An MIT education — no charge

MIT OpenCourseWare homepage

KAI RYSSDAL: Tuition this year at the Massachusetts Institute of Technology is $33,400. Throw on another 13 grand or so for room, board and books, and MIT runs about $46,000 for a nine-month school year.

For those who'd like something . . . cheaper, MIT has an alternative pricing plan. Everything regular students get, except the diploma. Total cost: not much more than an internet connection. Janet Babin has more from the Marketplace Innovations Desk at North Carolina Public Radio.


JANET BABIN: Maybe where someone got their degree doesn't impress you. But who isn't curious about what makes some colleges so expensive, and so competitive?

Well now, a few of those elite institutions are pulling back the curtain on the secret formula, making top-notch courses available online for free.

MIT was one of the first. MIT lets you peruse its OpenCourseWare

program, where you can see a class syllabus, review quizzes and answers, and even watch videos of class lectures.

A faculty committee created the program several years ago as it worried that the Internet might pass MIT by.

Online students can follow along, but they don't have access to professors, and they don't get any kind of course credit.

And print editor Mark Georgiev says that was fine with him. He's got a graduate degree from Yale, but wanted to learn how to write computer software. He discovered MIT's Foundations of Software Engineering class and downloaded it.

MARK GEORGIEV: I didn't want a certificate, I didn't want any kind of accreditation, I really just wanted the knowledge. And I also wanted to work at my own pace.

Georgiev finished the course in a few months time. Now, he says, he can now write rudimentary programs. His only expense was buying books.

College students have mixed feelings about success like Georgiev's. After all, they often pay thousands of dollars in tuition to learn what he did.

PROFESSOR: All right, lets get started. Sorry I'm a little late, good to see you all . . .

At this University of North Carolina graduate business class, some students, like Hong Kong immigrant Anna Hui, applaud the program.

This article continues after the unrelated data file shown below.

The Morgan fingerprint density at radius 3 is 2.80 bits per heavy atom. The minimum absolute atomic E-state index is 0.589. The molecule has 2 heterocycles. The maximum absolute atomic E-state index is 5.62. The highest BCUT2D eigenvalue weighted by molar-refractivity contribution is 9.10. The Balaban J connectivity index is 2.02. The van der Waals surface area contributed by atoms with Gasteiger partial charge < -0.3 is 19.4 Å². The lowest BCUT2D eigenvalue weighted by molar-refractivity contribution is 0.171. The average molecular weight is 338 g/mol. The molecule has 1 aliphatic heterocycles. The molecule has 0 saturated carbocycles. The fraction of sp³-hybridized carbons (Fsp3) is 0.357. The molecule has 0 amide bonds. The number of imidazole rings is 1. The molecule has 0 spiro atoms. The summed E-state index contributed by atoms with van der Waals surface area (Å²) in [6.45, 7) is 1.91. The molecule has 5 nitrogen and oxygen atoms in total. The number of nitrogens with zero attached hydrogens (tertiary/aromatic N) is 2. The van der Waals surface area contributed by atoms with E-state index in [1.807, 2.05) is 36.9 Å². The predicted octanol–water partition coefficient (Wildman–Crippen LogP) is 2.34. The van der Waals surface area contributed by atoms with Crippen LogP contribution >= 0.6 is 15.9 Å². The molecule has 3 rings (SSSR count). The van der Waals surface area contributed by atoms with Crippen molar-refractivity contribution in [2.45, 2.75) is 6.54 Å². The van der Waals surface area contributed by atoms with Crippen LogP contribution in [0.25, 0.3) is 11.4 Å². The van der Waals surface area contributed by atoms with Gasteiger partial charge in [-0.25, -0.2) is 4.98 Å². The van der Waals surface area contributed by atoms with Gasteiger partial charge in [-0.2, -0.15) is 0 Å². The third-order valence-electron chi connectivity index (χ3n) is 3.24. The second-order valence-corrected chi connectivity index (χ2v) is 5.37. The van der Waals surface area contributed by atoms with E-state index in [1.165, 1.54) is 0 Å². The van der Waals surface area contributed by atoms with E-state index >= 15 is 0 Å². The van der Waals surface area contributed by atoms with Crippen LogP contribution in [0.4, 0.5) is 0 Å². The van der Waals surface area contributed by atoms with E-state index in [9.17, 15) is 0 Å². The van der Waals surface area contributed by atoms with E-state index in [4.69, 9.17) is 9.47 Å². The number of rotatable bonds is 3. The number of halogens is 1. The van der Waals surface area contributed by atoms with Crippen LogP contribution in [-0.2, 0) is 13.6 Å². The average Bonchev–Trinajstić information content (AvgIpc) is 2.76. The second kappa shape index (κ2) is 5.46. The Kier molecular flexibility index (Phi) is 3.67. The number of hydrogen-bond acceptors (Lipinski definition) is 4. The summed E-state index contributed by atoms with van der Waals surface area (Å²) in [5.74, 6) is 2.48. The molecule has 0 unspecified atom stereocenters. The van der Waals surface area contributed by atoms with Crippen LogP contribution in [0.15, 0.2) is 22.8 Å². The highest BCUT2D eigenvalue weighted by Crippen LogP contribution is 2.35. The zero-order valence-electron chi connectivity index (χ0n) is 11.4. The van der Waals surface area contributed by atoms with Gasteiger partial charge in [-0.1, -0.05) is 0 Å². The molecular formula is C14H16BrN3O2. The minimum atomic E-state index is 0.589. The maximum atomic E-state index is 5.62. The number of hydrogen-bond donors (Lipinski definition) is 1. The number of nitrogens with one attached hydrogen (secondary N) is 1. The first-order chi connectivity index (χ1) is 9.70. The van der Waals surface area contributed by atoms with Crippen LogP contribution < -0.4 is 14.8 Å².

ANNA HUI: It's not something you can be selfish. Education should not be profit-seeking. Cause, like, a lot of people in this world, they don't have money to go to college, and this will be the best chance for them to like, get some kind of education.

But an informal survey I did in her business class showed that more than half the students don't want their courses shared for free.

And it's not just about the money. Student Denny Lyons says he'd be against it even if he were on a full scholarship.

DENNY LYONS: We're the ones asking the questions, directing classes. And I guess I have a huge problem with everyone else being able to get benefits off my own intelligence or my own ideas.

But MIT professor Eric von Hippel

says keeping ideas secret is old economic thinking. Society gains when intellectual property is democratized.

ERIC VON HIPPEL: When you put something on the web, like for instance, when MIT puts a course on the web, the result is that other people download it, but also improve it.

About 80 percent of the Institute's professors take part in the program. But some, like MIT business professor Michael Cusumano

, came into OpenCourse kicking and screaming.

MICHAEL CUSUMANO: It was decided on at the highest levels, and basically we were then told the Institute was going to do this.

Cusamano says MIT sold its assets — and its professors — short, and that could devalue an MIT degree.

CUSUMANO: We are really in the business of selling intellectual property, or intellectual content. Our course material is very important and so, giving it away I think harms the people that are paying tuition.

Cusamano charges that OpenCourse was originally a way for MIT to attract foundation money. The program receives some $25 million that way.

Anne Margulies

is OpenCourseWare's executive director.

ANNE MARGULIES: Well the motivation was certainly not to make money. MIT's fundamental mission is to advance education and to serve the world.

So far, the site attracts more than a million visitors a month. MIT hopes to have every course available online by this fall.

I'm Janet Babin for Marketplace.

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